Translation copyright © 2002 Diane Arnson Svarlien; all rights reserved.
There’s no drug, Nicias, to cure desire: no
Hot compress, powder, ointment, or suspension
Except for song: a sweet alleviation,
But not so easy, sometimes. You should know.
You’re a doctor; and, what’s more, the nine
Muses love you, better than they love most.
So it was that back in Sicily long ago
The Cyclops Polyphemus made the best of it
When he began to desire Galatea,
When the first soft-sprouting hair began to grow
Along his jaw and above his upper lip.
His desire eclipsed convention; there was no
Sending apples, or roses, or exchanging locks
Of hair, none of the usual things. He was
Truly insane, could think of nothing else.
He often sat alone, awake at dawn
Among the piles of seaweed by the shore;
Melting with desire he sang to her,
Leaving his sheep to find their own way home.
Wounded deep, the barb beneath his heart
Of Aphrodite’s arrow, he found this balm;
From the high cliffs staring out to sea
He sang this song:
“White Galatea, whiter than cottage cheese,
Why cast away the one who loves you?
Softer than lamb’s wool, springier than the knees
Of a newborn calf, bright as an unripe grape,
Why come near when sweet sleep holds me still
Then disappear when sweet sleep lets me go?
I wake to see you bolting up the hill
Like the sheep who saw the gray wolf.
I loved you instantly, the day you came
With my mother to gather hyacinths on the mountain.
I led you along the path. It’s been the same
Ever since: I saw you, I can’t stop.
But you don’t care. I don’t mean a thing to you.
Delightful girl, I know why you run away.
My looks are frightening. I know it’s true,
One long shaggy eyebrow runs from ear to ear
With one huge eye below. My nose is flat
And wide. Yet, as I am, I keep a thousand head
Of cattle, and from them I fill a vat
Of the best milk to drink. All year round
I never run out of cheese, not even in
The coldest winter. My baskets are always full.
I play the pipe as no other Cyclops can,
And sing, sweet apple, of you and of myself,
Often late at night. For you I raise
Eleven gentle fawns, and four bear-cubs.
Come to me, and you will spend your days
No worse off than before. Leave the sea,
The gray-green sea, to pound against the sand.
Come spend the pleasant nights curled up beside me
In my cave, where there is laurel and
Slender cypress, sweet ripe grapes, and ivy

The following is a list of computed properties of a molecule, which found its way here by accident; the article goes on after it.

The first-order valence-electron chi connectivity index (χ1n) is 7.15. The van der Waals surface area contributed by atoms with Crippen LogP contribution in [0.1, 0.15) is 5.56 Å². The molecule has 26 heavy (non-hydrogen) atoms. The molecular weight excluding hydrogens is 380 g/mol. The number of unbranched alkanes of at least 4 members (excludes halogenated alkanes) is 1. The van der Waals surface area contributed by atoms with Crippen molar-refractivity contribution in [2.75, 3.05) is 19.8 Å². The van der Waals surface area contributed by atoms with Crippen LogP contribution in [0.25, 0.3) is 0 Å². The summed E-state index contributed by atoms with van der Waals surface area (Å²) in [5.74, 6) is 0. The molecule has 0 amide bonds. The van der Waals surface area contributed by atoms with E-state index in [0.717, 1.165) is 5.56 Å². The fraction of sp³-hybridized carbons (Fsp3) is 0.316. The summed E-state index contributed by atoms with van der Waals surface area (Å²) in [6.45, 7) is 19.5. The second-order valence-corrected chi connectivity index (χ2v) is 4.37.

Dark black-green, and from the cold bright snow
Of Aetna’s forests, fresh cold water, a drink
Good enough for any goddess. Who
Would trade these things for seaweed and salt surf?
But if I am too shaggy, look: I have
Oak logs, and, unquenched by covering ash,
The spark of never-wearying fire within my cave.
I could endure being singed to the quick by you—
My only eye, the sweetest thing to me,
I’d let you burn it.
Mother! Why was I born
Without gills? I would dive into the sea,
Galatea, and kiss your hand—since you
Would never let me kiss your mouth—and bring
Small white crocuses to you, or tender red
Poppies with broad petals, blossoming
In summertime. I could not bring you both
(Since crocus blooms when snow is on the pasture)
Together at the same time. Galatea, sweet girl,
I’ll learn to swim right now, if only a stranger
Will come here in a ship and show me how.
I’ll know then why you love to live in the brine.
Come out, Galatea, come out, and you’ll forget,
As I do now, to go back home again.
Come be my shepherdess, and help me milk
The sheep and cows, come help me set the cheese.
I blame my mother. She never says a word
To you on my behalf; she lets you tease
Me constantly, she lets me waste away.
I’ll tell her that my head hurts, so she’ll worry.
I’ll tell her both my feet are swollen up.
I want her to feel sorry, since I’m sorry.
Cyclops, Cyclops, have you lost your mind?
Go weave your baskets, go and milk the ewe
That’s here, don’t chase the one that runs away.
Figure out the sensible thing to do,
And do it. That’s always the best way.
You’ll find another Galatea, maybe,
A prettier one. Many girls seek me out,
Calling in the night, “come play with me”—
Giggling when I answer. Here on dry land
It’s clear that I am someone of importance.”
And so the Cyclops shepherded the ills
Of his desire with song, the Muses’ salve,
More surely than he could with doctor’s bills.
An earlier version of this translation appeared in Arion 5.1 (Spring/Summer) 1997, pp. 161-63.
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